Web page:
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If I Lose My Faith

In Alabama’s special election this week, more than 70% of white voters, most of whom are church going Christians, voted for a known racist, homophobe, xenophobe, Islamophobe, who was very credibly charged with multiple counts of pedophilia. There is a serious disconnect between the message of the gospels and public ethic on display here, a gap we must insist upon closing.

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The New Jim Crow targets LGBTQ Americans, too

As a black lesbian in this Trump administration, I now feel like I am moving into a new Jim Crow era reestablishing discriminatory laws targeting LGBTQ Americans. I grew up knowing about racist placards that said “Colored Water Fountain,” “Waiting Room For Colored Only,”We Serve Whites Only, and “No N-word Allowed, to name a few.

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Why I Love Terrorists- Video by Prince Ea

It seems like wherever we go we can’t escape conversation, media, or general fear of terrorists. In this video I share why I love terrorists and why I think we should all shift the way we think about terrorists.

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Should the sins of our spouses fall on us?

Democratic Senate President Stanley C. Rosenberg, 68, looked heartbroken, shocked and devastated during an impromptu press conference outside of his office at the State House where he publicly addressed allegations that his spouse, Bryon Hefner, 38, groped and assaulted four men who do business before the Senate.

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If not for our sins, then why did Jesus die?

Sir, with all due respect, you shared well concerning how Jesus did not die because of sins. Please share your views on the reason or why Jesus died.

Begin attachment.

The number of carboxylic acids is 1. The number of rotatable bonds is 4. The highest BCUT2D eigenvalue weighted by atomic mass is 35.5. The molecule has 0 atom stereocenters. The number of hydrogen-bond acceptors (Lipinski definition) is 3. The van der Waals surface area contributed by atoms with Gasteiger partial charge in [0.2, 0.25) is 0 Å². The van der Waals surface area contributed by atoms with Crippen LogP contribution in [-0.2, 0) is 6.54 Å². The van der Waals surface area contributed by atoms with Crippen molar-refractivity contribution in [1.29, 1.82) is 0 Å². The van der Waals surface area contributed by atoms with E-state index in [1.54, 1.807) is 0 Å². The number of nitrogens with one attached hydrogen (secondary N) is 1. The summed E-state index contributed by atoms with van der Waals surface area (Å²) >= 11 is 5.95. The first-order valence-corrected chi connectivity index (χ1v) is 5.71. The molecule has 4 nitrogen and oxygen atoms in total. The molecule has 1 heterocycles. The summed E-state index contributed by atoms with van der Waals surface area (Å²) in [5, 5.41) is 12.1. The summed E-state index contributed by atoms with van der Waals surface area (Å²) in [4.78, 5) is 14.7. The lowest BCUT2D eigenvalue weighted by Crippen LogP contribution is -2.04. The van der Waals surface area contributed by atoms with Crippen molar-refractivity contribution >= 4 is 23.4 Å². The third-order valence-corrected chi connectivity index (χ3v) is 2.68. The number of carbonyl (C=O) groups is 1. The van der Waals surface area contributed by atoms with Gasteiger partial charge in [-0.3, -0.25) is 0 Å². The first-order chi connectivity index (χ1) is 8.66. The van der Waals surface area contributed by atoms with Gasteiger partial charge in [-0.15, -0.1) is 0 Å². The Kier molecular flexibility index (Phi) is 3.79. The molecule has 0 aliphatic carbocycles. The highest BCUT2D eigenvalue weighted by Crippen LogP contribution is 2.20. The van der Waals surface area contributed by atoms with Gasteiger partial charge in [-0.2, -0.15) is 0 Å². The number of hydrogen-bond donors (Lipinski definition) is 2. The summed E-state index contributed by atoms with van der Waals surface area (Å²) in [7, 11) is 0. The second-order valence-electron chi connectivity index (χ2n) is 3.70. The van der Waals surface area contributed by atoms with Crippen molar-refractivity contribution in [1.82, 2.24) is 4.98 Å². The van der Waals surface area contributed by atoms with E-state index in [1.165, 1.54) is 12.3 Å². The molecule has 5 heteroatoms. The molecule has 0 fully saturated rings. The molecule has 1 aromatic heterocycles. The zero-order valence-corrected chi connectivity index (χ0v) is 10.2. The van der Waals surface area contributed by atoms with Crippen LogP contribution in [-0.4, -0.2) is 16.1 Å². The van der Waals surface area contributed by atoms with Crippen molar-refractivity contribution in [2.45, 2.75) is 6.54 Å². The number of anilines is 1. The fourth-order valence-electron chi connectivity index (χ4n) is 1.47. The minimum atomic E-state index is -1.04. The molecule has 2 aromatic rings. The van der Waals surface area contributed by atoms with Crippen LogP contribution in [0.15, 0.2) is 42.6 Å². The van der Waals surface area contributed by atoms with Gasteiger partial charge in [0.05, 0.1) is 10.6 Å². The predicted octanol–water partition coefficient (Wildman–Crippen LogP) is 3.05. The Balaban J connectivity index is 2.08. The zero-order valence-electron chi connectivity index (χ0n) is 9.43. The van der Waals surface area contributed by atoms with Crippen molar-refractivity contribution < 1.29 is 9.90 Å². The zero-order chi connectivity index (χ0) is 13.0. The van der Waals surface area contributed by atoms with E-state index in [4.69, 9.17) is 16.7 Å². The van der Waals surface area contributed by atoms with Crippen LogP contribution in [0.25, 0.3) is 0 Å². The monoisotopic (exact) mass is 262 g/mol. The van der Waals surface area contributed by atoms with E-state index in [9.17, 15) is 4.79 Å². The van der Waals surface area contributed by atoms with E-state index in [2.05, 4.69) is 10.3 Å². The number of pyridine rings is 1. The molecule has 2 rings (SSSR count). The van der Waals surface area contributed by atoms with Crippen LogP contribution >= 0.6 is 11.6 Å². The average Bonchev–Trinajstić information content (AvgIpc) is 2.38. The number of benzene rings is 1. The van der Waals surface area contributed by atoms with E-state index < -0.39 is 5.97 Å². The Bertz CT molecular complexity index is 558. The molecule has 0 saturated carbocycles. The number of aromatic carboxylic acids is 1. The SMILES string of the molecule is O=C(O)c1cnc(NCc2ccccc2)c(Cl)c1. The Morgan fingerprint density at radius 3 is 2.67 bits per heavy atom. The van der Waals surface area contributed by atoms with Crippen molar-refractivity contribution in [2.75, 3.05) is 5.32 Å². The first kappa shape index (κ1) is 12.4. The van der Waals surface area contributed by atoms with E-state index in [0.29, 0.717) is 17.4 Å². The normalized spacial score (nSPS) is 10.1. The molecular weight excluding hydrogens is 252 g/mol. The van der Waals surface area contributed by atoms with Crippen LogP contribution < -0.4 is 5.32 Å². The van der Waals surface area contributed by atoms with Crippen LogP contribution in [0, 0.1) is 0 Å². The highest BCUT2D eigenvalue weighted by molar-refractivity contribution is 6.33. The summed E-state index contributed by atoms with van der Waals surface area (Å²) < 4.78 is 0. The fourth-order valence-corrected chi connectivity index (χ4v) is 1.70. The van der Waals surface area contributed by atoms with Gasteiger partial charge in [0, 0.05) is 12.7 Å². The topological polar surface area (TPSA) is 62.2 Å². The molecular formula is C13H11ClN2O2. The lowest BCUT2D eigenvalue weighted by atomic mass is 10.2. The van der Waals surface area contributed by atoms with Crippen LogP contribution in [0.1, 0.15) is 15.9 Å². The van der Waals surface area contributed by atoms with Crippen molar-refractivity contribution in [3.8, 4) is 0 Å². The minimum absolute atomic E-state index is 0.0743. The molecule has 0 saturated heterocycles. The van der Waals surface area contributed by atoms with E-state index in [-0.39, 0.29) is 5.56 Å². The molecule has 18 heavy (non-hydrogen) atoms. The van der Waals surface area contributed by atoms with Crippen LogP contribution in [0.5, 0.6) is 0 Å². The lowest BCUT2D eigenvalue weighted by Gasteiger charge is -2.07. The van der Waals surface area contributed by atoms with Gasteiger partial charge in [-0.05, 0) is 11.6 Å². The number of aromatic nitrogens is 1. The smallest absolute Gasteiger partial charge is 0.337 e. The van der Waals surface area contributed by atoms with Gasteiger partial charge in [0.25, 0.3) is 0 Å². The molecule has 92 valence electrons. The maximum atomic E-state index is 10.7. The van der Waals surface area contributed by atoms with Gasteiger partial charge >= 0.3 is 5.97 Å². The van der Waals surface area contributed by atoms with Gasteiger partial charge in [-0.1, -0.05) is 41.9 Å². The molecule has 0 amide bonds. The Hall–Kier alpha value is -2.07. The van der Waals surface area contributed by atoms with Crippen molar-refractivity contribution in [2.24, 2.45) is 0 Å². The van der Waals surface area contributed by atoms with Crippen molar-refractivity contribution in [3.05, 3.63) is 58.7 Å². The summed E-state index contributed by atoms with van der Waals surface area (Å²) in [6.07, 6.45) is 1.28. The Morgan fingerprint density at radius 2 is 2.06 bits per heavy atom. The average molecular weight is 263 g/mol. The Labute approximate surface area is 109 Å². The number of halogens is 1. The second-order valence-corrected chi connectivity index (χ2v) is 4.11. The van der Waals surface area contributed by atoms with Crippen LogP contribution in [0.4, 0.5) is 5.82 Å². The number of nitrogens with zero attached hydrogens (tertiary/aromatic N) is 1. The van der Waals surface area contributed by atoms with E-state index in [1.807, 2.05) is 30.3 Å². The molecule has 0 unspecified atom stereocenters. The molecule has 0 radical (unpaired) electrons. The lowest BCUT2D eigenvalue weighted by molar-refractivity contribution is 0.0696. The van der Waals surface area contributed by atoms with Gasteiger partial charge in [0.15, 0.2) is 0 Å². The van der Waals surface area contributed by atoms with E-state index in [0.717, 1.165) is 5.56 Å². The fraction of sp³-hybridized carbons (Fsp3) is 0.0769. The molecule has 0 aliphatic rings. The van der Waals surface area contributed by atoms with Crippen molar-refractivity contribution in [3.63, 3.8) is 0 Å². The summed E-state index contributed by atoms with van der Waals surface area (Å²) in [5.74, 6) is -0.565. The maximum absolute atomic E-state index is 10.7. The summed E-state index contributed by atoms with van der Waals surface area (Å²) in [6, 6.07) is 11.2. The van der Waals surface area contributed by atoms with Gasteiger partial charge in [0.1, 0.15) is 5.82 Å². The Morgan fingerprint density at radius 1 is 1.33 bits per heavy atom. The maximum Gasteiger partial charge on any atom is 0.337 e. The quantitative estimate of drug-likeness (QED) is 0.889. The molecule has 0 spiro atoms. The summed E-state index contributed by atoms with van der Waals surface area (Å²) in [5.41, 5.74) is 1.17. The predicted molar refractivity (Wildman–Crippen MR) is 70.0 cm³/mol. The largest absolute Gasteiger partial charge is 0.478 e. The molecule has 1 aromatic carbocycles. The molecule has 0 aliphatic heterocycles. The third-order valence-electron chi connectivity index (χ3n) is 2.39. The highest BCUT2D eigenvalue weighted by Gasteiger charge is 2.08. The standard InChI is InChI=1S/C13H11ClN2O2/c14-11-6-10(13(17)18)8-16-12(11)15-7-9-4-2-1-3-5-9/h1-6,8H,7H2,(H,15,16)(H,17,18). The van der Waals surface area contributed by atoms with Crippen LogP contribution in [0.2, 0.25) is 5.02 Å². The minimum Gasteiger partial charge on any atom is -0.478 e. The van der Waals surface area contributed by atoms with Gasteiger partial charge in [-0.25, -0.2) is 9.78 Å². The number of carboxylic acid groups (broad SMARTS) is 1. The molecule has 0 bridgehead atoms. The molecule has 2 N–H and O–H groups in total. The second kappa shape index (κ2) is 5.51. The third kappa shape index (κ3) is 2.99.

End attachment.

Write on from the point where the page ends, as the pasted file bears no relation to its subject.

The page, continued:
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Progressives must have a litmus test to secure the grassroots

Progressives must be strategic & opportunistic to make this year an electoral wave
If Progressives want to change America, if Progressives wish to reverse the juggernaut that is effectively destroying the middle-class, it is time to do the work the right way, and to support policies Americans can see will help their everyday lives. Nothing else will convince the voters to give up the status quo. They want folks who will fight for them not only with words but with deeds.

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Paul for the People: John Dominic Crossan Imagines a “Letter to the Americans” in His New Video Series

By Peter Laarman for Religion Dispatches

Crossan follows 201o’s “The Challenge of Jesus” with the newly released “The Challenge of Paul,” available free of charge to up to 1,000 congregations, colleges, or seminaries.

Intrigued by the idea of bringing high-end critical pedagogy to the people, I asked Crossan how his passion for biblical studies led him to want to engage with laypeople – and what that experience has been like.

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My black lesbian body is a target for police brutality

The reality of unarmed African American women- LBTQ, gender nonconforming and straight- being beaten, profiled, sexually violated and murdered by law enforcement officials with alarming regularity is too often ignored – especially with the focus of police brutality on our males.

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Addendum to book: Sixth Extinction ?

In recent years biosphere degradation has been forcing many scientists and nonscientists to focus
attention on the interacting dangers within the relationship between our human species and this
planet. Many are concluding that we humans have become an ecological force contrary to
biosphere stabilization and that this is so serious it could lead to our extinction. Renowned
physicist, Stephen Hawking is now sounding the alarm. He has even predicted that we have
less than 600 years before the planet turns into, as he describes it; “a sizzling fireball.”

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Nevertheless, love.

My words in this article will implore you to live a life of love. My tone borders on zeal. You will hear echoes of the Buddha, Chasidic masters, Mother Teresa, 1 Corinthians 13, and what you know in your heart to be true. If you are not able to consider living your life in more love, please do not proceed. If you read this and do not like parts of what I write, please respond so we can both learn and grow.